The government has extended incentives to the coronavirus-hit domestic industry. The SBP has allowed banks to increase the time period for the realization of export proceeds from 180 days to 270 days if the delay is related to Covid-19. This has helped exporters to provide extended time to their buyers for payments.

Exporters were required to show their performance under the EFS schemes by end of June, which has now been extended by six months to December 2020.

Exporters who wanted to avail credit under LTFF were required to have exports worth 50 percent or $5 million of total sales to become eligible. The SBP has reduced this to 40 percent or $4 million for all borrowings under LTTF between January 1 and September 2020. The requirements of the annual projected export performance for four years to avail LTFF for new projects has also been extended by another year.

Commerce Ministry officials claim that current trade figures indicate that Pakistan’s exports are rebounding while textile exporters say major exports are recovering.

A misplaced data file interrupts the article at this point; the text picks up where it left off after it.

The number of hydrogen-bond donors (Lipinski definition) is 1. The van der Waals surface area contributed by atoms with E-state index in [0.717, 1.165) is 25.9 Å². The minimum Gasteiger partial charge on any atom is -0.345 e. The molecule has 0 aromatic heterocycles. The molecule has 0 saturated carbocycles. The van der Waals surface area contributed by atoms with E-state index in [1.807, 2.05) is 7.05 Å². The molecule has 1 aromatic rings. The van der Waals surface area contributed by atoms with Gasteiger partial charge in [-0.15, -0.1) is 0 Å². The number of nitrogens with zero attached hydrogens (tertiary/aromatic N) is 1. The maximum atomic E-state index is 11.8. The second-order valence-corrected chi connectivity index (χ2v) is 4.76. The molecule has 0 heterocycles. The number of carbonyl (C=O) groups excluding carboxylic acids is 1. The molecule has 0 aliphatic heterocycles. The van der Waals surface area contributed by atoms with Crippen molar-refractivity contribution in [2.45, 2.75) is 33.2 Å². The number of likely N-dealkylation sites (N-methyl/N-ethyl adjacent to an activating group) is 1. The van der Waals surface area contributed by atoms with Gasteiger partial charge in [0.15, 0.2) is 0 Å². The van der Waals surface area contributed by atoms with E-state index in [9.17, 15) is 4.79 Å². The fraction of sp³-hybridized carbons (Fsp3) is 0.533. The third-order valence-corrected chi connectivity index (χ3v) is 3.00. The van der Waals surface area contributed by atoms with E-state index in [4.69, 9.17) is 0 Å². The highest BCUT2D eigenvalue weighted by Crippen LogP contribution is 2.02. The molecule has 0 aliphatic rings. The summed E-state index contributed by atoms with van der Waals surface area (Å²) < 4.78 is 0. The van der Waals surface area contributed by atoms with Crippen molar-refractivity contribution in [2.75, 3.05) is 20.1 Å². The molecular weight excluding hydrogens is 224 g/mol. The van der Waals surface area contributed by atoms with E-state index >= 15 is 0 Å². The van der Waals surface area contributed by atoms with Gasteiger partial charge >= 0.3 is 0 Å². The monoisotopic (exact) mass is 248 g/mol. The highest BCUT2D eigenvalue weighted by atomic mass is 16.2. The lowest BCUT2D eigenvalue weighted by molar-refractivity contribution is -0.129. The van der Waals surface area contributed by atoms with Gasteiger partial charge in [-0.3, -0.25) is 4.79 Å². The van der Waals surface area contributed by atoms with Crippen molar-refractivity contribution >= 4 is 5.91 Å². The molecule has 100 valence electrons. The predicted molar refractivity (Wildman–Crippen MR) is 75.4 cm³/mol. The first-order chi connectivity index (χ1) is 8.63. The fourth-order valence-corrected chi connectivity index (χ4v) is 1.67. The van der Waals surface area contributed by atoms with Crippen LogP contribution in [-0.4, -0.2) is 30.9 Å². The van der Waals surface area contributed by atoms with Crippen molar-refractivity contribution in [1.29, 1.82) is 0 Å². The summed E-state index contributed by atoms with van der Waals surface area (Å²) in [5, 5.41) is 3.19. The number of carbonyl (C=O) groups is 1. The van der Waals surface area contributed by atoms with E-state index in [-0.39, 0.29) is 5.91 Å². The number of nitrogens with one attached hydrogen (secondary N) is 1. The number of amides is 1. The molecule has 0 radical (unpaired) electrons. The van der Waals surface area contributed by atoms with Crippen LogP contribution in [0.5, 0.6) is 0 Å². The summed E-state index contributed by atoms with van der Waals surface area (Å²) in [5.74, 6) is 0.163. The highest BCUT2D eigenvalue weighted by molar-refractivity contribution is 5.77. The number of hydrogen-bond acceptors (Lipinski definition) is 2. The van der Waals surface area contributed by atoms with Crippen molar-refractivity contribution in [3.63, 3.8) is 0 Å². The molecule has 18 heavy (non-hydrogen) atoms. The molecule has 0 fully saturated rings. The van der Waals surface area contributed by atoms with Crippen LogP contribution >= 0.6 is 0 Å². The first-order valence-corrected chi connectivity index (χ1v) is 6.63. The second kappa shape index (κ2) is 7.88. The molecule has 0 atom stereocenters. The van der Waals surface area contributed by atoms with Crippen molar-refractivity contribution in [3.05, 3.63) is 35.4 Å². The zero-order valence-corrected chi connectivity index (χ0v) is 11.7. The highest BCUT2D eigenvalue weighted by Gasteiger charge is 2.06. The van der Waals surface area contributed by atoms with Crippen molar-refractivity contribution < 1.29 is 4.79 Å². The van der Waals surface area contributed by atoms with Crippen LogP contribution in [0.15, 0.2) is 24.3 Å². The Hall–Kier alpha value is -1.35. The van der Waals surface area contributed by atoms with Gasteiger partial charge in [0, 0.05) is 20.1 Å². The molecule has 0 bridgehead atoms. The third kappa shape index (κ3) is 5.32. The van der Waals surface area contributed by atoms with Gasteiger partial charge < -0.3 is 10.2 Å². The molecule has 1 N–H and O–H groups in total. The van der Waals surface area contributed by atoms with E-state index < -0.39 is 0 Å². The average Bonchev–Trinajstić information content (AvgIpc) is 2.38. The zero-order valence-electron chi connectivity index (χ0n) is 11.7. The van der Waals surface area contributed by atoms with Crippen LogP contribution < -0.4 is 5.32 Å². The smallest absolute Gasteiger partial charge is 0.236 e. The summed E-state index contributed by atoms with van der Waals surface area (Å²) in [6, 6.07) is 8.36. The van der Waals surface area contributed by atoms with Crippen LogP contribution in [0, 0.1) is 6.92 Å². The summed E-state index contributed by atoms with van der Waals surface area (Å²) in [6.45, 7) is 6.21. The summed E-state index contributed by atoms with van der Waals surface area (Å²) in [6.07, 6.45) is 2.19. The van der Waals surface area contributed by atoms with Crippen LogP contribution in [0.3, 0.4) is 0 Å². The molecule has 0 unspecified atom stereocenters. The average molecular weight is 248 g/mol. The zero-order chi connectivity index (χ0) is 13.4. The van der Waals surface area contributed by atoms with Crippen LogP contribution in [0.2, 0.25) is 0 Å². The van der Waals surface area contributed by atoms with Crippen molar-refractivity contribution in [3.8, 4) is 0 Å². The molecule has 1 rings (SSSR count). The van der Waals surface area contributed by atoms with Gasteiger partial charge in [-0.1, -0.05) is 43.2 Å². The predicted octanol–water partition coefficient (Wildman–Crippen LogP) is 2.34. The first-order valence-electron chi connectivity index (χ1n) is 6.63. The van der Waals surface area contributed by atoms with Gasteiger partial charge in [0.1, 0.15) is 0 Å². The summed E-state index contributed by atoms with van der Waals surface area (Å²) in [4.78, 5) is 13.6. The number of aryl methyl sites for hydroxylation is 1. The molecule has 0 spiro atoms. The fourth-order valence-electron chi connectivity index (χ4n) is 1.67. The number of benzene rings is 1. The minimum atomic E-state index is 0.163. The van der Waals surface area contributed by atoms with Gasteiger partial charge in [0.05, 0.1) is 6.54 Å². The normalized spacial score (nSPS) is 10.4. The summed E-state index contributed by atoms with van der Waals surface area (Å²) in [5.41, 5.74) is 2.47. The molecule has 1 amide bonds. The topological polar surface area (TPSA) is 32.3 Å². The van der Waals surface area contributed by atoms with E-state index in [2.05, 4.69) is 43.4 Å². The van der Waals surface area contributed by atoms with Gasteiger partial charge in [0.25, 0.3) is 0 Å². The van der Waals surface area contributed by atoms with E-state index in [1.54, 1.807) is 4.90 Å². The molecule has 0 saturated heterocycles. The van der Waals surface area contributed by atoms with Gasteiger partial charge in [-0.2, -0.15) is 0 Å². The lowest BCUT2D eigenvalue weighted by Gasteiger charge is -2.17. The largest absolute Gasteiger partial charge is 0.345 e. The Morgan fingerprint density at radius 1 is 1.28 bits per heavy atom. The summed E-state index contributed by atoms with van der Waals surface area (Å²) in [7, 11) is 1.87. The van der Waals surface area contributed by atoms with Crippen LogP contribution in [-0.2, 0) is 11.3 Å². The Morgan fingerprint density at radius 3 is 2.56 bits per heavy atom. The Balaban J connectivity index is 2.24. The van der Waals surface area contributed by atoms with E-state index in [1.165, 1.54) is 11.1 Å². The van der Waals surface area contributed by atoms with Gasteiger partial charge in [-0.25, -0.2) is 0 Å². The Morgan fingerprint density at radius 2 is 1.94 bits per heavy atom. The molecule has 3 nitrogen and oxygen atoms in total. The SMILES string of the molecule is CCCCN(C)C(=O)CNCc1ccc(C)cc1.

Dawood is of the view that exports are down due to low economic activity and government policy of squeezing imports. He says Pakistan is facing anti-export bias and the government devours Additional Customs Duty (ACD) and Regulatory Duty (RD) instead of refunding it to the importers.

“I asked the FBR if they refund duties to the exporters, they replied in the affirmative. When I asked which duty is refunded, they said customs duty only. They do not refund ACD and RD as the government swallows it,” he acknowledged at a recent meeting in the Parliament House.

He said now refunds would go directly to the exporters from the SBP. “I have asked the SBP not to release refunds to FBR as they would gobble up the amount,” he added.